In June and July this year we see the return of the British & Irish Lions Tour. The Lions are a composite team of players selected from professional English, Irish, Scottish and Welsh teams, and the visitors will play ten rugby union matches around New Zealand. The series highlights are three games against the All Blacks, the outcome of which may be a forgone conclusion as the World Cup winners have lost to the Lions only once in more than a century of visits. Kiwi’s have been booking mid-winter holidays to see as many games as they can, and supporters from the UK are expected to arrive by the plane load to cheer on their home side.
Whether you’re visiting NZ as a die hard rugby devotee or just planning to take a few sick days to catch your local games, we’ve got some ideas to help fill out your schedule. We’ll start in the region of the first two games – Auckland and Whangarei – as they are only a couple of hours drive apart.
The series kicks off at Toll Stadium in Whangarei on Saturday June 3rd where the NZ Barbarians are the first to take on the Lions. If you’re traveling up from Auckland it’s worth getting an early start to call in to the famous Matakana Farmers Market, a major weekly event in an idyllic village setting surrounded by vineyards and lush farmland.
Whangarei has plenty to offer in terms of scenery for those who are keen to venture out beyond the cosiness of the motel, car, or minibus. Walks such as the Whangarei Falls , the rewarding views of the Mount Manaia climb, and the spectacular Quarry Gardens are great ways to explore the area. For something unique and totally memorable Dive Tutukaka offers dive training, accommodation and excursions throughout the year to the tiny islands of the Poor Knights Marine Reserve, and even two shipwrecks.
For those less inclined to brave our winter (not very cold, but often wet) Whangarei’s town basin offers waterfront cafes and shopping on a far less opulent scale than Auckland’s Viaduct, the only warning is that restaurants are bound to be busy for this particular weekend. Here you’ll find the Whangarei Art Museum and Claphams’s National Clock Museum, plus you can stroll around looking at the boats. For classic car lovers, the Packard and Pioneer Museum is another excellent wet weather excursion. If you’ve had the commendable vision to rent a car or minibus from us, feel free to drop by our Whangarei branch for some local wisdom from Willie and Sue.
By Wednesday the 7th you need to be back in Auckland for the Blues game at Eden Park. Auckland is New Zealand’s largest city, so many visitors will seek out the boutique shops of Parnell, Newmarket, Ponsonby or Queen St. Some will climb Mt Eden or Mt Victoria for panoramic views of the city and harbour. Some will bungy off the Sky Tower or flock to the central favourites: Auckland Zoo, Kelly Tarlton’s Sea Life Aquarium, or the Maritime Museum. The Auckland War Memorial Museum is a multi-floor experience set among the splendid, sprawling grounds of the Auckland Domain, and speaking of sprawling grounds – Cornwall Park and Western Springs are both giant, breathtaking parks perfect for a bescarfed stroll on a grey winters day.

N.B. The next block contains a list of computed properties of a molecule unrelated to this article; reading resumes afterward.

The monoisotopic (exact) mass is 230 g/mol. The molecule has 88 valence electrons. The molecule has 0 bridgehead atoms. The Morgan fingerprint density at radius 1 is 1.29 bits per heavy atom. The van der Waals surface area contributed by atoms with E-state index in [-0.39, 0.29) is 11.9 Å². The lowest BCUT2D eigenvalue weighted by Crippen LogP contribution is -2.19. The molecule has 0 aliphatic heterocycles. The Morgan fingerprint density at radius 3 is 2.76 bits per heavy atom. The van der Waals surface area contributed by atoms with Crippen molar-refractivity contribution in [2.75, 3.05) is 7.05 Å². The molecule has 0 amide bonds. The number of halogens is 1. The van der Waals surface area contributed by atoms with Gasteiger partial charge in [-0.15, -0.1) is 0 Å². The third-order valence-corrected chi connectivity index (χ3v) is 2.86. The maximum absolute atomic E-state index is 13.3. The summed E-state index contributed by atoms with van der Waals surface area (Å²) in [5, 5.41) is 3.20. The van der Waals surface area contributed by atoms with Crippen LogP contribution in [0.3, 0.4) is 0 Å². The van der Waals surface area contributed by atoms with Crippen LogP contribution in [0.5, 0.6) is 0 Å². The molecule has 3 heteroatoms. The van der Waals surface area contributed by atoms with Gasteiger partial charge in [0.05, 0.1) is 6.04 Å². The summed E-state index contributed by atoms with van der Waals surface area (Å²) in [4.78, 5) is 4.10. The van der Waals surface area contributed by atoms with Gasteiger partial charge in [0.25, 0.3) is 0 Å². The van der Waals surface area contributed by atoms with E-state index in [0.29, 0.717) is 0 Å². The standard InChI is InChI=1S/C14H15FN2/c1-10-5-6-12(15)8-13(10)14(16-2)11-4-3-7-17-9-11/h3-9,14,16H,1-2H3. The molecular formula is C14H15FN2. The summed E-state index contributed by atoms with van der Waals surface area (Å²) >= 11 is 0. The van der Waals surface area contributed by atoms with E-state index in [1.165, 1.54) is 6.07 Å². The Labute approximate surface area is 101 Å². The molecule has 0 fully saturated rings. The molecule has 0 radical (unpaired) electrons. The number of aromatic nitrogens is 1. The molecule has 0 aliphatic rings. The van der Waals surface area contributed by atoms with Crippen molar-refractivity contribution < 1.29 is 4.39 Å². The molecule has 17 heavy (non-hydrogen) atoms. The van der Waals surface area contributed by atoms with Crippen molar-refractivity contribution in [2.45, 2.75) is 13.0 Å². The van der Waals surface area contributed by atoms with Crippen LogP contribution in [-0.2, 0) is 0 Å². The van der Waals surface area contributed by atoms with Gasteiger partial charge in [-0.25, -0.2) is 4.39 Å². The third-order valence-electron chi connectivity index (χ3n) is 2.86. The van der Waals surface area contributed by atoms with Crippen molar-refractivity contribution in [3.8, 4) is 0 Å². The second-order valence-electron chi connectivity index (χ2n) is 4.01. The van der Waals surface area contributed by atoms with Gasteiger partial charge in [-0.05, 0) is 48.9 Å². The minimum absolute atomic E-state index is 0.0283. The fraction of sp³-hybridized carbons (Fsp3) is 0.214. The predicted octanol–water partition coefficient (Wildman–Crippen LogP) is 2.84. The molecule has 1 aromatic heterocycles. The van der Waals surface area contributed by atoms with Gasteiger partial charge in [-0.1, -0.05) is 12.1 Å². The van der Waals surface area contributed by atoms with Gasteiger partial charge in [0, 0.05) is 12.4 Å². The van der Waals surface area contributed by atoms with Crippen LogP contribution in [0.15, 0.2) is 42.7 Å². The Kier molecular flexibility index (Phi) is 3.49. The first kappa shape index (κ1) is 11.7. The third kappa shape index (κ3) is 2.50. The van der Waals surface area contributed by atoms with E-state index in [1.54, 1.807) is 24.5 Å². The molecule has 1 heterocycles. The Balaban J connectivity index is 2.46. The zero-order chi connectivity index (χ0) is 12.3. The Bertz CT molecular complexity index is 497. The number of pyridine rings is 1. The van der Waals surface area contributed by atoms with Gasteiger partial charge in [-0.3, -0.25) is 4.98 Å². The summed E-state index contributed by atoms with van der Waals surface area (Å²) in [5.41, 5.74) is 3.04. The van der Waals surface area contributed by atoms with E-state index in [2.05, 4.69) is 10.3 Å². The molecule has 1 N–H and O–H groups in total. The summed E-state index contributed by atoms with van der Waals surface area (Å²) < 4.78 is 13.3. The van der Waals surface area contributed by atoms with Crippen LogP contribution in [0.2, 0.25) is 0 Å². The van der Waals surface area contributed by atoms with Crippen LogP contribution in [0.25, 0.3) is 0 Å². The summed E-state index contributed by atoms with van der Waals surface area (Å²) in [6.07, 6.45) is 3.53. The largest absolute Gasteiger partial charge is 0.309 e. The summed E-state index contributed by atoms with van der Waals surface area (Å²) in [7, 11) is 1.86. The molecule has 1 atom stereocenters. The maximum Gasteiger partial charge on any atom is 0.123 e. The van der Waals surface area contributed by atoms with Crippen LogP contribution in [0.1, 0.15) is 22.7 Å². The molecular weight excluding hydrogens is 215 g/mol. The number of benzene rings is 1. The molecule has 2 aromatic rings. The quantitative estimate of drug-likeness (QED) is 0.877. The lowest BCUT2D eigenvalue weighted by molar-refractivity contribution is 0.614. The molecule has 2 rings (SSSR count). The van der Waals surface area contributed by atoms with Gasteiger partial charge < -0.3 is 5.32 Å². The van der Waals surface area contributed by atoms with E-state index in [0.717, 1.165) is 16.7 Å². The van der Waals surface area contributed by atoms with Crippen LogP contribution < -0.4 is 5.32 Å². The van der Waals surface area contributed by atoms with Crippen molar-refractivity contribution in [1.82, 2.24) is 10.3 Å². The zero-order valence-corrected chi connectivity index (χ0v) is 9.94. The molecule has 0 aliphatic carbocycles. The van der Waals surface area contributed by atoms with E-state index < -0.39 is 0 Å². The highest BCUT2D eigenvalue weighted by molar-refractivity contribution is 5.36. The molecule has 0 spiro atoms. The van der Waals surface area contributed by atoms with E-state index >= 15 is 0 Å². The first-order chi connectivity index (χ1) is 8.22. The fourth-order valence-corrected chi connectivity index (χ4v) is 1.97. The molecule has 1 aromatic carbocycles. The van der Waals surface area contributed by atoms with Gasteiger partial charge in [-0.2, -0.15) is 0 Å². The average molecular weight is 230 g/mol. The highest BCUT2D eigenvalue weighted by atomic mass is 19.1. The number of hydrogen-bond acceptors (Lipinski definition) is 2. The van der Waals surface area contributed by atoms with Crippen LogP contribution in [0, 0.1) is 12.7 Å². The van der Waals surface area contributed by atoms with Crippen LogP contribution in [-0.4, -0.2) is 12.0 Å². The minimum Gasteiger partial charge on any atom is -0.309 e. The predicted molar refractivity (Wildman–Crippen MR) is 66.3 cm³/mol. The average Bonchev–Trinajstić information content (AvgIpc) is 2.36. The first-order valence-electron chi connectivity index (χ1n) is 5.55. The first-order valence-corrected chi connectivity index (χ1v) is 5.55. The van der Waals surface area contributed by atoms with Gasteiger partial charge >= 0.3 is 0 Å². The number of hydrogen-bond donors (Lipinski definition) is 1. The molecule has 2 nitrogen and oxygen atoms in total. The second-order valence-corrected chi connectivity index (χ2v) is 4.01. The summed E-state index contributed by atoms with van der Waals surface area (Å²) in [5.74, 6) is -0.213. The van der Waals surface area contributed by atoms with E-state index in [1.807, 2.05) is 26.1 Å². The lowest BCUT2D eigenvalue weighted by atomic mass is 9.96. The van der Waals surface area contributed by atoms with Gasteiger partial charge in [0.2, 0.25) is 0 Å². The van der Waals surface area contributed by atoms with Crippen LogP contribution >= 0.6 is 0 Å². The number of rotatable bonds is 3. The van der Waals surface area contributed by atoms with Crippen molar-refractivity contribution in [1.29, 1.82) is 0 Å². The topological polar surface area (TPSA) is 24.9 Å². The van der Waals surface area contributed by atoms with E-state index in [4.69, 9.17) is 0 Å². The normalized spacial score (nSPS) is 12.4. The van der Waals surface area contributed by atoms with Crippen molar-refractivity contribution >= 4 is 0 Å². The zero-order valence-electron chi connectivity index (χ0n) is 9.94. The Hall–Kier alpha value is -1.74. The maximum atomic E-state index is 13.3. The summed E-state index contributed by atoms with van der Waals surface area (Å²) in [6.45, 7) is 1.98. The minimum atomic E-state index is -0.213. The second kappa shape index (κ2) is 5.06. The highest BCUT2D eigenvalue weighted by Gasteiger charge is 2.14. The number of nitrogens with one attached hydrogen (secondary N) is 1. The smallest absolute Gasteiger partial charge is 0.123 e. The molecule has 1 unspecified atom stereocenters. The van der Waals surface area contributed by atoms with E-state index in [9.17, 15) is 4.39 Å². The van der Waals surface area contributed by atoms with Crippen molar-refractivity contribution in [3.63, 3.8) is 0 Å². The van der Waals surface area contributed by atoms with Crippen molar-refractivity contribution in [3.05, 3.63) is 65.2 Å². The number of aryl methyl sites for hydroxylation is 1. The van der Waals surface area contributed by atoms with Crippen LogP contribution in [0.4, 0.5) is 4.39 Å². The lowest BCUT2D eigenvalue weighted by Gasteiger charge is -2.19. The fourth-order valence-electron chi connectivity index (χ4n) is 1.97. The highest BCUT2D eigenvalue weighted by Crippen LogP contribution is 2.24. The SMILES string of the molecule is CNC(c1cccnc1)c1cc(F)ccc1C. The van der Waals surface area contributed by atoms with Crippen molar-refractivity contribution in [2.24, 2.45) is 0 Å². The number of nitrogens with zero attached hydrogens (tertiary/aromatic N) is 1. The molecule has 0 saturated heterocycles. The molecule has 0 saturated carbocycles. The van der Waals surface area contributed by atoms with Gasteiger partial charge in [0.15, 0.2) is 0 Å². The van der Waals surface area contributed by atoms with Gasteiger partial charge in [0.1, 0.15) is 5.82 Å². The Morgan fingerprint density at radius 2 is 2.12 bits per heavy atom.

All are highly recommended. But Auckland’s defining features are it’s two coastlines with their conflicting personalities. Built between the Manukau Harbour to the west, and the Waitemata to the east, each corner of this sprawling metropolis has its own character and texture.
Waitakere is Auckland’s west coast, known for its black sands and surf beaches such as Piha and Muriwai. Be aware that the strong undercurrents can be lethal for inexperienced swimmers. These beautiful but brutal shores are lined with forest, or ranges, and the occasional artists haven – Bethells, Laingholm, Titirangi. There are many bushwalks in the Waitakere Ranges, easy trails suitable for most ages, where you will see giant kauri trees, waterfalls, dams, and thousands of acres of unmolested forest right on the doorstep of a major city (30 – 45 minutes from the CBD).
If you’re keen on wine tours or wine tasting, the north-western outpost of Kumeu has the goods. Take SH16 from the city and watch for the Kumeu exit – on a clear day you should be there in under 25 minutes.
As little as 20km away from the tumultuous west coast, the eastern shore’s temperament is a world apart. White sands, sheltered waters, and urban conveniences are the hallmarks of the Waitemata beaches. A stones throw from the city is Mission Bay and St Heliers beaches, the North Shore has Takapuna beach, Browns Bay, Long Bay Regional Park, and just north of Auckland is Orewa beach and its cafe-lined highway. There are too many to name, the whole seaboard is a treasure.
So much to see within an hour’s drive of the town! Remember if you are considering booking a car or minibus to shuttle your crew around, our three Auckland branches will assist in any way possible, including offering airport pickups and hotel deliveries.
Next week we follow the tour to the South Island – bookmark our blog for more Lions Tour news and travel advice!